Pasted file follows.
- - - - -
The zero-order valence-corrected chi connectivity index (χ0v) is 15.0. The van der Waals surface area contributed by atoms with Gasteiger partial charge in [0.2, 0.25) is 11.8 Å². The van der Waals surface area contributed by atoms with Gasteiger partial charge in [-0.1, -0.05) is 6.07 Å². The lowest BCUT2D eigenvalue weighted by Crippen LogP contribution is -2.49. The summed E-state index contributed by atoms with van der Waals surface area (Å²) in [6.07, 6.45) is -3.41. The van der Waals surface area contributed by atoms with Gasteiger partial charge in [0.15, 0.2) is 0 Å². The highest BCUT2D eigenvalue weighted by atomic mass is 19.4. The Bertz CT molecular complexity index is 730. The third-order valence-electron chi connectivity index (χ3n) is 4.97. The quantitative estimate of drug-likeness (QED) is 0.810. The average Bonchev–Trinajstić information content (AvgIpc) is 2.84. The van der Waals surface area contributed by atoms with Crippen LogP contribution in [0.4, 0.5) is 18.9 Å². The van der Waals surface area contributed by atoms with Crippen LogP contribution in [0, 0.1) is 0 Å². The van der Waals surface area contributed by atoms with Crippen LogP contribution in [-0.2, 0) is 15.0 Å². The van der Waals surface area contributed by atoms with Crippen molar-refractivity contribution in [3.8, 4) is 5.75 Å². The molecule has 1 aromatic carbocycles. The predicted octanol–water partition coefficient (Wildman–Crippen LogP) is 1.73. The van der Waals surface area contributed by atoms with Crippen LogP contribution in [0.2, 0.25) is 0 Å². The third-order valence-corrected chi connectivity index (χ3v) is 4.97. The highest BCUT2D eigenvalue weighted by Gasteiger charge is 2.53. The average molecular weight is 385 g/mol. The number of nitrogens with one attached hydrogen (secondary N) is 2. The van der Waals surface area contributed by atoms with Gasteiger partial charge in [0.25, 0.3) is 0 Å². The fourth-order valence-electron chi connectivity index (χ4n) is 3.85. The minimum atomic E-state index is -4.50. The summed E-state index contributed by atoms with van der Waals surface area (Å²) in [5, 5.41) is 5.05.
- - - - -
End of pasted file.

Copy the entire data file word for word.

The zero-order valence-corrected chi connectivity index (χ0v) is 15.0. The van der Waals surface area contributed by atoms with Gasteiger partial charge in [0.2, 0.25) is 11.8 Å². The van der Waals surface area contributed by atoms with Gasteiger partial charge in [-0.1, -0.05) is 6.07 Å². The lowest BCUT2D eigenvalue weighted by Crippen LogP contribution is -2.49. The summed E-state index contributed by atoms with van der Waals surface area (Å²) in [6.07, 6.45) is -3.41. The van der Waals surface area contributed by atoms with Gasteiger partial charge in [0.15, 0.2) is 0 Å². The highest BCUT2D eigenvalue weighted by atomic mass is 19.4. The Bertz CT molecular complexity index is 730. The third-order valence-electron chi connectivity index (χ3n) is 4.97. The quantitative estimate of drug-likeness (QED) is 0.810. The average Bonchev–Trinajstić information content (AvgIpc) is 2.84. The van der Waals surface area contributed by atoms with Crippen LogP contribution in [0.4, 0.5) is 18.9 Å². The van der Waals surface area contributed by atoms with Crippen LogP contribution in [0, 0.1) is 0 Å². The van der Waals surface area contributed by atoms with Crippen LogP contribution in [-0.2, 0) is 15.0 Å². The van der Waals surface area contributed by atoms with Crippen molar-refractivity contribution in [3.8, 4) is 5.75 Å². The molecule has 1 aromatic carbocycles. The predicted octanol–water partition coefficient (Wildman–Crippen LogP) is 1.73. The van der Waals surface area contributed by atoms with Crippen LogP contribution in [0.2, 0.25) is 0 Å². The third-order valence-corrected chi connectivity index (χ3v) is 4.97. The highest BCUT2D eigenvalue weighted by Gasteiger charge is 2.53. The average molecular weight is 385 g/mol. The number of nitrogens with one attached hydrogen (secondary N) is 2. The van der Waals surface area contributed by atoms with Gasteiger partial charge in [0.25, 0.3) is 0 Å². The fourth-order valence-electron chi connectivity index (χ4n) is 3.85. The minimum atomic E-state index is -4.50. The summed E-state index contributed by atoms with van der Waals surface area (Å²) in [5, 5.41) is 5.05.